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Textbooks / Calculus / Calculus:Early Transcendentals 7

# Calculus:Early Transcendentals 7th Edition - Solutions by Chapter ## Full solutions for Calculus:Early Transcendentals | 7th Edition

ISBN: 9780131569898 Calculus:Early Transcendentals | 7th Edition - Solutions by Chapter

Solutions by Chapter
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##### ISBN: 9780131569898

Calculus:Early Transcendentals was written by and is associated to the ISBN: 9780131569898. This expansive textbook survival guide covers the following chapters: 14. The full step-by-step solution to problem in Calculus:Early Transcendentals were answered by , our top Calculus solution expert on 09/09/17, 04:48AM. Since problems from 14 chapters in Calculus:Early Transcendentals have been answered, more than 39170 students have viewed full step-by-step answer. This textbook survival guide was created for the textbook: Calculus:Early Transcendentals, edition: 7.

Key Calculus Terms and definitions covered in this textbook
• Chord of a conic

A line segment with endpoints on the conic

• Cofunction identity

An identity that relates the sine, secant, or tangent to the cosine, cosecant, or cotangent, respectively

• Common logarithm

A logarithm with base 10.

• Continuous at x = a

lim x:a x a ƒ(x) = ƒ(a)

• Equal matrices

Matrices that have the same order and equal corresponding elements.

• Factoring (a polynomial)

Writing a polynomial as a product of two or more polynomial factors.

• Interquartile range

The difference between the third quartile and the first quartile.

• Inverse relation (of the relation R)

A relation that consists of all ordered pairs b, a for which a, b belongs to R.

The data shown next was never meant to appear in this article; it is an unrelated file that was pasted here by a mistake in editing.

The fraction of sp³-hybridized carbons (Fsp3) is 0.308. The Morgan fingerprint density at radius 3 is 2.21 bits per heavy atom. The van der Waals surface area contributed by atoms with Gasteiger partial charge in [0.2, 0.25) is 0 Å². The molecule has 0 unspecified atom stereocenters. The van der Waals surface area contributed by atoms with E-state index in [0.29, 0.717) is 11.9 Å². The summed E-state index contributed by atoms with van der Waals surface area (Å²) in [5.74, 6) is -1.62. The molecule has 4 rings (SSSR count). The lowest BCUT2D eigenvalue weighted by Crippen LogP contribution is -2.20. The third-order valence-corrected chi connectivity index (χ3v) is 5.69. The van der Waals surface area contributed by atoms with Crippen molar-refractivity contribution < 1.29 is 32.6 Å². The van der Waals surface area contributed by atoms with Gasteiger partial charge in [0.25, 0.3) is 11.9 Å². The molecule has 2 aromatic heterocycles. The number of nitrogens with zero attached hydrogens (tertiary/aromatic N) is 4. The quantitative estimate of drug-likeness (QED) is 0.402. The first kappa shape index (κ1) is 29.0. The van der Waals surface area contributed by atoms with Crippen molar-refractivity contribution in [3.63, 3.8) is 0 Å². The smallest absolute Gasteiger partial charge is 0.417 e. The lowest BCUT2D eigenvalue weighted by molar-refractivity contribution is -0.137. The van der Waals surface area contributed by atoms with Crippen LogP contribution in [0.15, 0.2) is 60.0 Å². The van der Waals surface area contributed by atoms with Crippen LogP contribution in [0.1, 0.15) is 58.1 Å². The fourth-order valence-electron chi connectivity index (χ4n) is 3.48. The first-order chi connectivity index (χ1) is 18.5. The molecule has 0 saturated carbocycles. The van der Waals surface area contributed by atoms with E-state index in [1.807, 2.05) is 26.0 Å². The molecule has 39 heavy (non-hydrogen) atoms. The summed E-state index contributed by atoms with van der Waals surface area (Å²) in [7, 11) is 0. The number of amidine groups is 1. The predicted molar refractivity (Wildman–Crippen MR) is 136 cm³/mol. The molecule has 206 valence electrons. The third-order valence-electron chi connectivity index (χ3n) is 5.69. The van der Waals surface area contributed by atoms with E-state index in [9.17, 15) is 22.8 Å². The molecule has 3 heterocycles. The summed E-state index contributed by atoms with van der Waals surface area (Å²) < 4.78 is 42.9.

• Lower bound for real zeros

A number c is a lower bound for the set of real zeros of ƒ if ƒ(x) Z 0 whenever x < c

• Magnitude of a vector

The magnitude of <a, b> is 2a2 + b2. The magnitude of <a, b, c> is 2a2 + b2 + c2

• Permutations of n objects taken r at a time

There are nPr = n!1n - r2! such permutations

• Position vector of the point (a, b)

The vector <a,b>.

• Pseudo-random numbers

Computer-generated numbers that can be used to approximate true randomness in scientific studies. Since they depend on iterative computer algorithms, they are not truly random

• Quotient rule of logarithms

logb a R S b = logb R - logb S, R > 0, S > 0

• Reference angle

See Reference triangle

• Sample space

Set of all possible outcomes of an experiment.

• Standard unit vectors

In the plane i = <1, 0> and j = <0,1>; in space i = <1,0,0>, j = <0,1,0> k = <0,0,1>

• Terms of a sequence

The range elements of a sequence.

• Triangular form

A special form for a system of linear equations that facilitates finding the solution.

• Triangular number

A number that is a sum of the arithmetic series 1 + 2 + 3 + ... + n for some natural number n.